The Department of Financial Services released its final 2022 rate decisions today, and once again our prior approval law has resulted in huge savings for New Yorkers. Individual market insurers requested an average premium increase of 11.2% this year. After reviewing their requests, DFS knocked that down to just 3.7%, a 67% decrease! That means consumers will save over $138 million in 2022. Small group plans requested an average rate increase of 14%, which was reduced to 7.6%. That reduction will save small business owners over $468 million in 2022.
In the individual market the biggest reductions were for Healthfirst (from a requested increase of 34.4% to an approved increase of 9.7%) and Highmark Western and Northeastern NY (from a requested increase of 18.1% to an approved increase 6.2%. Three plans will lower their rates in 2022: IHBC by 4.4%, MetroPlus by 3.9%, and Fidelis (by 0.1%). These final rates are an average across all the individual plans offered by each carrier.
“Prior approval” means that insurers submit requests to state regulators explaining what they plan to charge next year. The Department’s job is keeping premiums as low as possible while making sure that plans stay solvent. The rate applications include information on the plans’ costs during the current year (though this year they used 2019 data because 2020 was such an outlier) and assumptions the plans have about costs next year. DFS looks at this data and especially at the assumptions plans make to see if they are in line with other sources. For example, the plans provide an estimate of medical trend. Medical trend is the change in what plans spend on health services for members each year due to changes in prices for those services and how often members receive health care. DFS frequently disallows trend estimates that are too high with no justification. DFS has also capped profit in the past to keep rates down. For example, last year it capped profit at 0.5% for all plans.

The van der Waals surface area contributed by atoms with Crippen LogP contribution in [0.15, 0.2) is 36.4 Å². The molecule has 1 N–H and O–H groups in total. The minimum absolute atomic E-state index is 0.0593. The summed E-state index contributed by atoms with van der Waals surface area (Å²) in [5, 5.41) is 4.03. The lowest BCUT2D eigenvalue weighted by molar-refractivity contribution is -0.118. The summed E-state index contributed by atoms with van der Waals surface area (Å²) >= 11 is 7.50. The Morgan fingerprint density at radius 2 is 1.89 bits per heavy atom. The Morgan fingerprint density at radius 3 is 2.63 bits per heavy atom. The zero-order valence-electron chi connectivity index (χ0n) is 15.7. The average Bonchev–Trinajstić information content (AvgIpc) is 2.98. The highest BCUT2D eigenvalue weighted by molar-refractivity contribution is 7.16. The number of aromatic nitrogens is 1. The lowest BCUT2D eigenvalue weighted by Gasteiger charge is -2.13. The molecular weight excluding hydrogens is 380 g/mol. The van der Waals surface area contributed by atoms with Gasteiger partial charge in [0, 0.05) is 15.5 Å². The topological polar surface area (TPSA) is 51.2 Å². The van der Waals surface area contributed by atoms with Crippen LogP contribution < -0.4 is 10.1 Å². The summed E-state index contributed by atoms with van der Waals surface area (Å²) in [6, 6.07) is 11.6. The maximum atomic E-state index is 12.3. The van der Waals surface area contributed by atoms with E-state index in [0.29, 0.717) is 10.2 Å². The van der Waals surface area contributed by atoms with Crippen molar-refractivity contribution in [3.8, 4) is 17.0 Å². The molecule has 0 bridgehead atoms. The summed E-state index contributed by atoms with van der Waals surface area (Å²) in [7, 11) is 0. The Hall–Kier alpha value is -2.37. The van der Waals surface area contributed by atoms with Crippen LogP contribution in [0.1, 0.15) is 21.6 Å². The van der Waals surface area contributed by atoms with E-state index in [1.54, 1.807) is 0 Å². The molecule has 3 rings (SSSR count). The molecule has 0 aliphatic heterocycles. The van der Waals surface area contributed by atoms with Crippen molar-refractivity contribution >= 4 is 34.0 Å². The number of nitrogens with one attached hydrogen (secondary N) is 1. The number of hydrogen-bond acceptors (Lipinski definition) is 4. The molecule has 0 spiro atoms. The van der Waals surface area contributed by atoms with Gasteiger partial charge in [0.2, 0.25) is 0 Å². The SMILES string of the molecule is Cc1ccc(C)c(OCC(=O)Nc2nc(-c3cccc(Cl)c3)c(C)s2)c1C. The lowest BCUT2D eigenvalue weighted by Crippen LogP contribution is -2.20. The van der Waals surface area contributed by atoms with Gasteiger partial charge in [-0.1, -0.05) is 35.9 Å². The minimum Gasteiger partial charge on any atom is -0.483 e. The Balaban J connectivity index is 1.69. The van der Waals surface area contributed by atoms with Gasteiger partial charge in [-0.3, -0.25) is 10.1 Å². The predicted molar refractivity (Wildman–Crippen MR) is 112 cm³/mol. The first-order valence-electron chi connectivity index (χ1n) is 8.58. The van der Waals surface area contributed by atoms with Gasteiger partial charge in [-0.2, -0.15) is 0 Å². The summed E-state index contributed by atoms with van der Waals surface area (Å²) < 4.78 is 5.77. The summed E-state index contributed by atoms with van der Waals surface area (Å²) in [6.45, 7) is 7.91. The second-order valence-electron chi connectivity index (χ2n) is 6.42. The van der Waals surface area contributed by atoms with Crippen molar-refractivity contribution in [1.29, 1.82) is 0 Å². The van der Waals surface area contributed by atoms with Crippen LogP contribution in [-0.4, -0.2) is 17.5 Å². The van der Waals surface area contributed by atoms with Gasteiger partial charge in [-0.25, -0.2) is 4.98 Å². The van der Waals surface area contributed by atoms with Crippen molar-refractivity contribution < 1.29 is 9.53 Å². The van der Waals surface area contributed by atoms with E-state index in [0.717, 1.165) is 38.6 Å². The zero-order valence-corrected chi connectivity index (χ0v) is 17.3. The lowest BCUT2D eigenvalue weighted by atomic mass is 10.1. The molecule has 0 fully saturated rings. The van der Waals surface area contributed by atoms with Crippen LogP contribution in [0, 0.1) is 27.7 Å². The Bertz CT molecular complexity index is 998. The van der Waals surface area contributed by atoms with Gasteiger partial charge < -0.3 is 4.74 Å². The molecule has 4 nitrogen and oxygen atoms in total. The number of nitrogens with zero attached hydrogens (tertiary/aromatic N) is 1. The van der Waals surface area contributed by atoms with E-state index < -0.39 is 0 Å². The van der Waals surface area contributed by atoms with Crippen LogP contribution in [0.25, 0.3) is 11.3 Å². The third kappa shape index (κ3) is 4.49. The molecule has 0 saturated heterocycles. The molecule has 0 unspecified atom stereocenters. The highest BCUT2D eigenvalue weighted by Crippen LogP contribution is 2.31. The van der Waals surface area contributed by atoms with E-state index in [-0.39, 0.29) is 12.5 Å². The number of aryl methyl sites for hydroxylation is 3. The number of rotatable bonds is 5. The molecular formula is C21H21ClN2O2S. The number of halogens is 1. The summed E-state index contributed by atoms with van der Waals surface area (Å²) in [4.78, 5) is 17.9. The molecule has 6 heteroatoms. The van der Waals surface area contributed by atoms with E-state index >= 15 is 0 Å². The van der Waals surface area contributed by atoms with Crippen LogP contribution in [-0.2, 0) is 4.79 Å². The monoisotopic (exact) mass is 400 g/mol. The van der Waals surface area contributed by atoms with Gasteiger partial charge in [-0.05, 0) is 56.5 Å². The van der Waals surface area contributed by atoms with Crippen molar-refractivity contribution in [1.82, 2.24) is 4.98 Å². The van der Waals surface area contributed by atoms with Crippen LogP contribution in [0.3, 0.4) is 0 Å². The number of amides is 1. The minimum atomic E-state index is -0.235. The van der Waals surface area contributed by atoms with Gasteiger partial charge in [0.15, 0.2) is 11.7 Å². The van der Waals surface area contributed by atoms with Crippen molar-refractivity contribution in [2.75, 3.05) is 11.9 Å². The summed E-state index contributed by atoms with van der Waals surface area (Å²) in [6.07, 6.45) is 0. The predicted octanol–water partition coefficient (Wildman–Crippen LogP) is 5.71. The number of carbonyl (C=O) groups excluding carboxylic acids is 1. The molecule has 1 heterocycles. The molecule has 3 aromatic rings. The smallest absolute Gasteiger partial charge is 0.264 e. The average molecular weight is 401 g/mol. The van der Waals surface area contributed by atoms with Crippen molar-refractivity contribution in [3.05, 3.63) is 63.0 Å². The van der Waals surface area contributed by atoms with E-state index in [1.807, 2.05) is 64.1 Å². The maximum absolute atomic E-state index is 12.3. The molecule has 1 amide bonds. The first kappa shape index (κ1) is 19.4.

Prior approval in New York is a public process and members of the public are able to submit comments on the rate requests. You can read our comments on each plan’s request here. This year, many commenters talked about the financial difficulties they are experiencing because of the pandemic. Others talked about paying higher premiums every year but struggling to find doctors and receive care. Some asked why costs aren’t going down given cheaper ways of providing care like telemedicine or the new customers plans will get in 2022 because of the American Rescue Plan’s higher premium subsidies. You can find your individual market plan and the public’s comments on it at these links:
- Emblem (HIP)
- Fidelis (NY Quality Healthcare Corp)
- Healthfirst Ins Co, Inc. and Healthfirst PHSP, Inc.
- HealthPlus (formerly Empire)
- Highmark (formerly HealthNow)
- MVP Health Plan
- UnitedHealthcare of NY
Premium requests made by New York’s insurance companies have been posted, and consumers have the chance to share their thoughts on these requests! New York State requires this approval for all individual market, small group, and Medicare Advantage plans. If your plan is part of this process, you should have received a letter from your insurer explaining what they requested and how you can submit comments to the state’s Department of Financial Services (DFS). The insurers’ applications are available through DFS’s website and are linked below. Public comments are due in late June and can be submitted online here.